August 3, 2017 / Modified sep 1, 2017 10:09 a.m.

Episode 91: How Bright is a Black Hole

Can recently discovered quasars help us discover when the first super-massive black hole formed in the universe?

AZSCI How bright is a black hole? Supermassive black holes at the cores of galaxies blast radiation and ultra-fast winds outward, as illustrated in this artist's conception. (PHOTO: NASA/JPL-Caltech)

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Looking for light that has been traveling for billions of years, cosmologist Xiaohui Fan and his team scan the night sky using telescopes located around the world. They recently found one of the oldest objects in the universe: a huge quasar that existed less than 1 billion years after the Big Bang (which occurred 13.7 billion years ago). Quasars are visible by the light given off as cosmic gas and dust are sucked into the black holes at their centers. This quasar, at the edge of the observable universe, has a black hole the mass of 12 billion suns and appears to have formed faster than current theories can explain. Fan and his team are continuing to search for quasars at even larger cosmic distances at even larger cosmic distances and earlier times, hoping to answer the question: when did the first super-massive black hole form in the universe?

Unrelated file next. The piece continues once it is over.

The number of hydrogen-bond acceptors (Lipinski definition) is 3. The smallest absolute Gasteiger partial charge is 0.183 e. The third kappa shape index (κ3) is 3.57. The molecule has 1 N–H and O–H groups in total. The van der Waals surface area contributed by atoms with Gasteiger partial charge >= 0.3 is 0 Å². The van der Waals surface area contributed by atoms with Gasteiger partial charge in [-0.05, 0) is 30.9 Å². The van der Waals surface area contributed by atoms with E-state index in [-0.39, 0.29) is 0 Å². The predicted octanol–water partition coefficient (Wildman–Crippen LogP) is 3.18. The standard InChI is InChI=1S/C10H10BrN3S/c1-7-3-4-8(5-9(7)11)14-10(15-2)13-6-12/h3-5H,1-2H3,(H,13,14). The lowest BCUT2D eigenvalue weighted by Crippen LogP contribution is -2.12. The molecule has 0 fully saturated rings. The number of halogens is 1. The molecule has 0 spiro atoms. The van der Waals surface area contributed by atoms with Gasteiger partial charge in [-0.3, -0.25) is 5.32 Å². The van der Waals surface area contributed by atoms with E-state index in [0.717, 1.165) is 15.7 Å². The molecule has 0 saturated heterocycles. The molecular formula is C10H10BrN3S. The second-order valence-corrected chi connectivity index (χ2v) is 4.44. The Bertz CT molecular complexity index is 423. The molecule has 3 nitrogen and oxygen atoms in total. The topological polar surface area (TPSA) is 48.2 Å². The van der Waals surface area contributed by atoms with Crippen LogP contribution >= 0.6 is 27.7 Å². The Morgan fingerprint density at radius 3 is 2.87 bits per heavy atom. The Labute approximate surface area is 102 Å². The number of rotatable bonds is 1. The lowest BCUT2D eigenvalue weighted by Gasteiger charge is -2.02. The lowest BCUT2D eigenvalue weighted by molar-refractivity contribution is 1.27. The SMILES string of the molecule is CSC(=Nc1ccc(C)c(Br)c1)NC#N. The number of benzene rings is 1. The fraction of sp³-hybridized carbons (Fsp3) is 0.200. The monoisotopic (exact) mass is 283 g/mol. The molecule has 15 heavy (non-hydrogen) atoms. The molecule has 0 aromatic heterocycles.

In this episode:

Xiaohui Fan, Ph.D., Regents' Professor in Astronomy
Leslie P. Tolbert, PhD, Regents' Professor in Neuroscience at the UA

Arizona Science
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